The draft says that “any message offering, advertising or promoting goods, services, interest in property, business opportunity, employment opportunity or investment opportunity” must only be sent after users’ prior consent. The draft also proposes a mechanism to enable users to report spam messages received and recommends one or more ‘Do Not Disturb’ registers to record users’ consent for receiving specific promotional messages.

The draft notably comes just over a month after India concluded its $19 billion 5G spectrum. The country is expected to get 5G networks later this year.

India proposes to regulate internet communication services by Jagmeet Singh originally published on TechCrunch

India proposes to regulate internet communication services

India has proposed to regulate internet-based communication services, requiring platforms to obtain a license for operating in the world’s second largest wireless market.

The Department of Telecommunications’ new proposal, called Draft Indian Telecommunication Bill, 2022, seeks to consolidate and update three old rules — Indian Telegraph Act, 1885, Indian Wireless Telegraphy Act, 1933, and The Telegraph Wires (Unlawful Protection) Act, 1950.

The 40-page draft proposes to grant the government the ability to intercept messages beaming through internet-powered communication services in the event of “any public emergency or in the interest of the public safety.” It also provides the government immunity against any lawsuit.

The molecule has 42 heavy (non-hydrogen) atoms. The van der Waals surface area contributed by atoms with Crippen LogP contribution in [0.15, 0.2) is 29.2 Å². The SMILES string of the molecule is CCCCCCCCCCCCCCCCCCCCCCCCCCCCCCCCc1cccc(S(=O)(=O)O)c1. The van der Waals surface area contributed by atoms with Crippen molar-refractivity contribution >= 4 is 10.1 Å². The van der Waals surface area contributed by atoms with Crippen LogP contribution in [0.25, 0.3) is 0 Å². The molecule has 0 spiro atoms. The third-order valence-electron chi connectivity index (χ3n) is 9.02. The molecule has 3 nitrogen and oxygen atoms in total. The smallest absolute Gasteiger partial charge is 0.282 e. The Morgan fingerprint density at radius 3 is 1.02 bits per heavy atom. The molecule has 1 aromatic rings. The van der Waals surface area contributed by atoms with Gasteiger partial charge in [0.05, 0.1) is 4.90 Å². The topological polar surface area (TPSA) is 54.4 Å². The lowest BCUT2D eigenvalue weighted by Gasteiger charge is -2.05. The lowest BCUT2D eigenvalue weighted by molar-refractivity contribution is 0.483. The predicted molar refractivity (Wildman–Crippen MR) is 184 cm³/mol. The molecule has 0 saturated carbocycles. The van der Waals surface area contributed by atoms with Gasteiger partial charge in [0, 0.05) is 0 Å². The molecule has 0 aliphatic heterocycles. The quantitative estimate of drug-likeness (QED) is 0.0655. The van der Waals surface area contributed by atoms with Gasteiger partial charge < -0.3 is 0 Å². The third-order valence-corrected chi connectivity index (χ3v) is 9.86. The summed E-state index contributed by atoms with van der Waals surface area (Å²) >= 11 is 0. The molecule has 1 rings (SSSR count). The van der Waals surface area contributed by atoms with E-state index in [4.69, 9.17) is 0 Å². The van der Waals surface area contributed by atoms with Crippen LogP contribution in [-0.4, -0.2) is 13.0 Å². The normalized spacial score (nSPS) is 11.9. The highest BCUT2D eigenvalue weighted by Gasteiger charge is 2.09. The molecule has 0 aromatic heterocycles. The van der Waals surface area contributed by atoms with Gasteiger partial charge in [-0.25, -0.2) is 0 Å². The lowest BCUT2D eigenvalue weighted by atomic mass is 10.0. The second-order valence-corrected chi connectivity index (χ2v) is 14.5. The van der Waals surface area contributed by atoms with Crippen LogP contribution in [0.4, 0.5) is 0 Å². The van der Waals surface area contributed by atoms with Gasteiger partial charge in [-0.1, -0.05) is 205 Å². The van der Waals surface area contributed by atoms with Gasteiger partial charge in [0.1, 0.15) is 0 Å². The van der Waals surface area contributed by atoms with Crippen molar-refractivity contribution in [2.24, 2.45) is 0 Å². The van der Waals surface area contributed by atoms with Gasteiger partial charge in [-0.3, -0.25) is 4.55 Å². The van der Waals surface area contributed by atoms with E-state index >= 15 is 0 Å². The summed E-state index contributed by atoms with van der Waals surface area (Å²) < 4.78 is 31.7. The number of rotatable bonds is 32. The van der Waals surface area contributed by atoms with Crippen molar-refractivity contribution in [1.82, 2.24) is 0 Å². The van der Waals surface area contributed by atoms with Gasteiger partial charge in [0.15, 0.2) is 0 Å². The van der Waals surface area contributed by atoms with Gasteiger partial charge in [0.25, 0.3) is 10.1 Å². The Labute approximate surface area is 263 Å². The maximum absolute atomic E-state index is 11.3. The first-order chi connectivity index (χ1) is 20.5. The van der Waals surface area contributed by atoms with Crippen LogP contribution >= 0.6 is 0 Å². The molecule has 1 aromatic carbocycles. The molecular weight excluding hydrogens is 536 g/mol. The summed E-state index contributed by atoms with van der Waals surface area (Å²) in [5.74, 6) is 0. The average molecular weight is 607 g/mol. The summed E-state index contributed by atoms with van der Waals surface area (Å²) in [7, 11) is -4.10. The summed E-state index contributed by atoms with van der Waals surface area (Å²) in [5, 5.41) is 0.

“No suit, prosecution or other legal proceeding shall lie against the Central Government, the State Government, the Government of a Union Territory, or any other authority under this Act or any person acting on their behalf as the case may be, for anything which is done in good faith, or intended to be done in pursuance of this Act or any rule, regulation or order made thereunder,” the draft said.

The draft also asks that individuals using these licensed communications apps should not “furnish any false particulars, suppress any material information or impersonate another person”.

Telecom operators in the country have long demanded regulation of apps such as WhatsApp and Telegram “to get a level-playing field” in the South Asian market. But the proliferation of WhatsApp and other chat services in India and beyond that killed the telecom industry’s costly texting tariffs did not hurt consumers.